Rational use of oxygen in medical disease and anesthesia

Christian S Meyhoff, Anne K Staehr, Lars S Rasmussen
Current Opinion in Anaesthesiology 2012, 25 (3): 363-70

PURPOSE OF REVIEW: Supplemental oxygen is often administered during anesthesia and in critical illness to treat hypoxia, but high oxygen concentrations are also given for a number of other reasons such as prevention of surgical site infection (SSI). The decision to use supplemental oxygen is, however, controversial, because of large heterogeneity in the reported results and emerging reports of side-effects. The aim of this article is to review the recent findings regarding benefits and harms of oxygen therapy in anesthesia and acute medical conditions.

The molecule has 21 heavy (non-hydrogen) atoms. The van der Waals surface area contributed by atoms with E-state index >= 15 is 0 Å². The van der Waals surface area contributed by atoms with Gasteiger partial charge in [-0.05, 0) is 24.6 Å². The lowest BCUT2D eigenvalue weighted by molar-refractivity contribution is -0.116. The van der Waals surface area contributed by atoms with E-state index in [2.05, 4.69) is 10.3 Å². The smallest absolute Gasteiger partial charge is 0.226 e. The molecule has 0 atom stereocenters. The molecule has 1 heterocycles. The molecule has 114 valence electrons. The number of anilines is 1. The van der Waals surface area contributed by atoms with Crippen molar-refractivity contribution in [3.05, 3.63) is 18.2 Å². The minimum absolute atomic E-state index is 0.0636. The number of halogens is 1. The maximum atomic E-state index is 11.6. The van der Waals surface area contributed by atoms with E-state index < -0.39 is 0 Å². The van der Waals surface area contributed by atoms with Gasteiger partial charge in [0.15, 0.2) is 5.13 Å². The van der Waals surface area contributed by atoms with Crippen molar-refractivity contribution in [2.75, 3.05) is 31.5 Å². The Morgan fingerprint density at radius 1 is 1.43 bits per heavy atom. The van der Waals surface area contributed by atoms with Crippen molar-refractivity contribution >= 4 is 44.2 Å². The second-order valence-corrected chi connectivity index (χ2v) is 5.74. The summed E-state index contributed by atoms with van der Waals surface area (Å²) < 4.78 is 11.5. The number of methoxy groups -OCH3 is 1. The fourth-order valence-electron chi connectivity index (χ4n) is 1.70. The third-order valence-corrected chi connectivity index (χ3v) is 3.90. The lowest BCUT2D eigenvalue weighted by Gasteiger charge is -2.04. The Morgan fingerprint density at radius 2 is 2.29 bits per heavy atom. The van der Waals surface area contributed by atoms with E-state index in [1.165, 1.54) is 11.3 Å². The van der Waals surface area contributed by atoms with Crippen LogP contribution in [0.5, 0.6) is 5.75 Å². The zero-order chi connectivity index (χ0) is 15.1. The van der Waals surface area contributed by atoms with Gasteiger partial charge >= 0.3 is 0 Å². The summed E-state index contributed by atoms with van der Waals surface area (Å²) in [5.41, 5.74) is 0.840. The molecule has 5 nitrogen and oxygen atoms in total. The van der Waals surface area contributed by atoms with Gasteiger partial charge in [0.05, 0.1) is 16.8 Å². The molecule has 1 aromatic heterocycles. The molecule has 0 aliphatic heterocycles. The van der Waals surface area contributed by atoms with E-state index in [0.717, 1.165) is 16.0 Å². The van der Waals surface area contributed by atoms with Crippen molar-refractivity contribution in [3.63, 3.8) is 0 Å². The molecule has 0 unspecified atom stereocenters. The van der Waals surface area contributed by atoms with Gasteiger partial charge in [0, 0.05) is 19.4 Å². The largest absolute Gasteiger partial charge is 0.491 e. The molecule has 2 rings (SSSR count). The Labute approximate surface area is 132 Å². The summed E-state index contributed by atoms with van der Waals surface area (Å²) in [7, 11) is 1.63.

RECENT FINDINGS: Large randomized trials have not found significant reductions in SSI with 80% oxygen during and after abdominal surgery and cesarean section. There is no documented benefit of hyperbaric oxygen treatment for acute ischemic stroke, and there is emerging data to suggest increased mortality with normobaric supplemental oxygen for myocardial infarction without heart failure. Survival and neurologic outcome seem to be adversely affected by hyperoxia in patients with return of spontaneous circulation after cardiac arrest.

SUMMARY: The benefits of supplemental oxygen are not yet confirmed, and new findings suggest that potential side-effects should be considered if the inspired oxygen concentration is increased above what is needed to maintain normal arterial oxygen saturation.

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